Neonatal Intensive Care Unit Level III
Unexpected events can occur even with a perfect pregnancy. Our neonatal intensive care team is well equipped to handle such events with highly proficient, experienced, competent, and committed team members who strive to provide family centered excellent care to the critically ill, premature and medically fragile infants 24 hours a day, 7 days a week. 85% of our neonatal intensive care unit nurses hold Bachelors degrees or higher in nursing and have specialty certification. Another 15% are working on obtaining these high accolades within a year or two. Our employee turnover rate is less than 2%.
Our team includes physicians, respiratory therapists, social workers, physical therapist/ occupational therapists, dieticians, chaplaincy services, pharmacists and other unit support staff who share the same vision, mission, values, and philosophies of Harris Health System. Our team embraces and promotes evidence based practices that have become the hallmark of our neonatal intensive care unit. A few of the projects that were implemented are skin to skin care for all infants including stable intubated infants and a donor breast milk program for infants who are extremely premature and do not have mothers breast milk. Exclusive use of breast milk for extremely premature infants has significant impact on the incidence of necrotizing enterocolitis. Primary care is a successful process that was started in 2008 where dedicated as well as experienced nurses volunteer to take care of extremely premature/critically ill infants from admission to discharge consistently.
The units have vibrant and enthusiastic Community of Practice (CoP) teams who are heavily involved in the neonatal nursing practice. Additionally there are unit based councils to address special events and projects. Every single RN is part of a particular council. For example, the unit based patient satisfaction council coordinates all the activities related to parent teaching sessions, discharge follow up calls, and discussion and documentation/ review of parental concerns. The unit education council is responsible for coordination of all clinical educational activities on the unit. There are also nursing clinical managers and core charge nurses for each shift to provide leadership guidance. Collaboration between the nurses, physicians and other team members is remarkable and highly commendable.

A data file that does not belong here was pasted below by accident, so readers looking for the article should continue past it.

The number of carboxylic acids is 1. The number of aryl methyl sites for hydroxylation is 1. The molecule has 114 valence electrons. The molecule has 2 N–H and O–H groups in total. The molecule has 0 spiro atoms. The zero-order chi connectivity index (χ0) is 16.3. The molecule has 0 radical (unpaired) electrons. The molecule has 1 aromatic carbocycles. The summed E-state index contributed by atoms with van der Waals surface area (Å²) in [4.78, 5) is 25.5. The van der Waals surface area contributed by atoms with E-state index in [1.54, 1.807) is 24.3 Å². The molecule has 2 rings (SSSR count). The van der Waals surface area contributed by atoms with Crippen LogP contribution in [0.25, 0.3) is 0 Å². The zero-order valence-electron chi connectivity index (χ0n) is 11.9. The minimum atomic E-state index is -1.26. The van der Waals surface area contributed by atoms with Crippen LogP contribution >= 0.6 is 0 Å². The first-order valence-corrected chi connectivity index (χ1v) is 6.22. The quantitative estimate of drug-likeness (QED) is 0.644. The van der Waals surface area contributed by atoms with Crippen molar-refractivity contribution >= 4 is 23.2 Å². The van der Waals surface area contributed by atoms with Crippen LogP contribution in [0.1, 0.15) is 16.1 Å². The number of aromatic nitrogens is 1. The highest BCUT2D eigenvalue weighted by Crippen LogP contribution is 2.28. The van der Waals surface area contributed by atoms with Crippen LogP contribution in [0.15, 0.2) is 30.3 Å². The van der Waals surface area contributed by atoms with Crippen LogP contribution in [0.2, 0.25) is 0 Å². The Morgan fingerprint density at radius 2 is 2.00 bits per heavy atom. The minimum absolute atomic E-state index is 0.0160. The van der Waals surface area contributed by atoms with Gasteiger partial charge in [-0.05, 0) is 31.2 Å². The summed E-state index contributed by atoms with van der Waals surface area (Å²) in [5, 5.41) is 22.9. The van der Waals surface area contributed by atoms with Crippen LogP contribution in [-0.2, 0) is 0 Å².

The Nurse Clinician II (NCII) has knowledge and skills necessary to meet standards for professional practice specified in Texas Nursing Practice Act and by HCHD Nursing Service. The practice patterns of competent generalists are characterized by the application of standards, principles, and algorithms to clinical situations. The NCII independently and safely manages patients with problems common to patients in his/her assigned clinical area; recognizes when he/she needs assistance and seeks appropriate resources.Graduate from an accredited school of Nursing; BSN preferred.
Licensed to practice nursing in the State of Texas.
One (1) year full time experience - Nursing.
Must be adequate to meet the following communication requirements:
Accurately interprets and transmits clinical information in English, both verbally and in written form; and Sends and receives messages patients/families/SOs can comprehend.